Mostly I read books first and then (maybe) watch the movie, later. This time I did it backwards: I recently saw the new movie Lincoln (with Daniel Day Lewis), and then began listening to this book on audio, on which the movie was based. Not that there’s any shortage of Lincoln histories out there; but this is the one Spielberg turned into film. So please forgive me if this review is a little heavy on comparisons to the movie…
Beginning with which, the movie begins on the eve of the battle to ratify the 13th amendment, but the book starts much earlier, with Lincoln struggling to get the Republican Party’s nomination for presidential candidate. We follow Lincoln through his nomination, his campaign, and the setting up of his cabinet. The title of the book, appropriately, describes its subject: not Lincoln himself so much (as in the movie), but his skillful political alignment of his rivals for the Republican nomination in his cabinet. We get to know these other characters much better in the book than we did in the movie (which was also appropriately titled. Its focus was different). As this book effectively communicates, one of Lincoln’s political strengths was in placing his rivals where their strong points could best play to his administration’s advantage, and where their animosity toward him could best be neutralized.
Just as with the movie, I worried a little about an overly patriotic, positive portrayal of Lincoln. As in the movie, he is depicted as being strongly concerned about the black man or woman’s natural right to liberty; and while this is a sentiment we applaud today, I am afraid it was not at the center of the Civil War or Lincoln’s personal priorities. In other words, it’s something we love to think about our lauded 16th president today, but it’s not entirely historically accurate. Along these lines, I noted repeatedly that Goodwin uses rather many superlatives, which decreased my confidence in her neutrality slightly.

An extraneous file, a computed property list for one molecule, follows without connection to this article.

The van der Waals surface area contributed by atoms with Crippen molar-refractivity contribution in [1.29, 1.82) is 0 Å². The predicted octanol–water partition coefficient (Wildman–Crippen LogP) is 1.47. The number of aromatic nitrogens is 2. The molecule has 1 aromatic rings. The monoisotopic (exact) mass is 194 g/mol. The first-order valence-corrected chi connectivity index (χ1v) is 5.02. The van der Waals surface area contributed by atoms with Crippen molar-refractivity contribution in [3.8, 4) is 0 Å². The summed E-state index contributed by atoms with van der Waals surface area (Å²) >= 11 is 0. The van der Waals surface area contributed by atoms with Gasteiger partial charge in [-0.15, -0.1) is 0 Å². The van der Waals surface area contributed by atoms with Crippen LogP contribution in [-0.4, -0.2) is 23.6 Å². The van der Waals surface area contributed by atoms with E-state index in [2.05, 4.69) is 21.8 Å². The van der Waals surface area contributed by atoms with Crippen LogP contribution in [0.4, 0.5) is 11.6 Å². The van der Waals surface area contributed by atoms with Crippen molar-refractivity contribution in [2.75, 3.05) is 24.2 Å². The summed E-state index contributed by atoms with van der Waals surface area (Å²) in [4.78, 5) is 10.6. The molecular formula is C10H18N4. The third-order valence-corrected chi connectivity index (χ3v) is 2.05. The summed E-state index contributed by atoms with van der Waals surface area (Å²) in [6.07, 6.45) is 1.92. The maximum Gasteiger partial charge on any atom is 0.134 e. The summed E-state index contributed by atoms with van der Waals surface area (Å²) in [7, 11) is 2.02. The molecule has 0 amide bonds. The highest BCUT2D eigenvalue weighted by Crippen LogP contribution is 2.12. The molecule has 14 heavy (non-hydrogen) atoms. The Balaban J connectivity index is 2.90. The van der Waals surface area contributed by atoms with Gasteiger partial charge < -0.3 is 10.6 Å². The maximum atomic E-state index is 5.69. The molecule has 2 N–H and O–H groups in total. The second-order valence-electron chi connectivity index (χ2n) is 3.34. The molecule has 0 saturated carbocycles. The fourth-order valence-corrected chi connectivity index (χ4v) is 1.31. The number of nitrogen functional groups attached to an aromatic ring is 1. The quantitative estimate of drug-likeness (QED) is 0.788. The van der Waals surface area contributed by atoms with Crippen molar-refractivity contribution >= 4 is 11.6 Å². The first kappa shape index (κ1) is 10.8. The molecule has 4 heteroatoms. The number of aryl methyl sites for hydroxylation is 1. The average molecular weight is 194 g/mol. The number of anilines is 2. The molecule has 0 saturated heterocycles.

These concerns aside, I enjoyed the story. Not only Lincoln and his wife and children, but the characters (along with their families) of Bates, Chase, and Seward are evoked, and it made this critical moment in my nation’s history come alive. It was an absolutely entertaining story to listen to; and Goodwin’s great reputation (she has a Pulitzer to her name) and the reasoned pace & structure give me confidence that this is a responsible piece of historical writing… but I still felt that there was some positive slant, as above.
The audio narration by Richard Thomas was everything it should have been. This is a fine book, very readable, which makes Lincoln’s White House history accessible and makes the story come alive. But it might not be hard-edged journalism, for what that’s worth.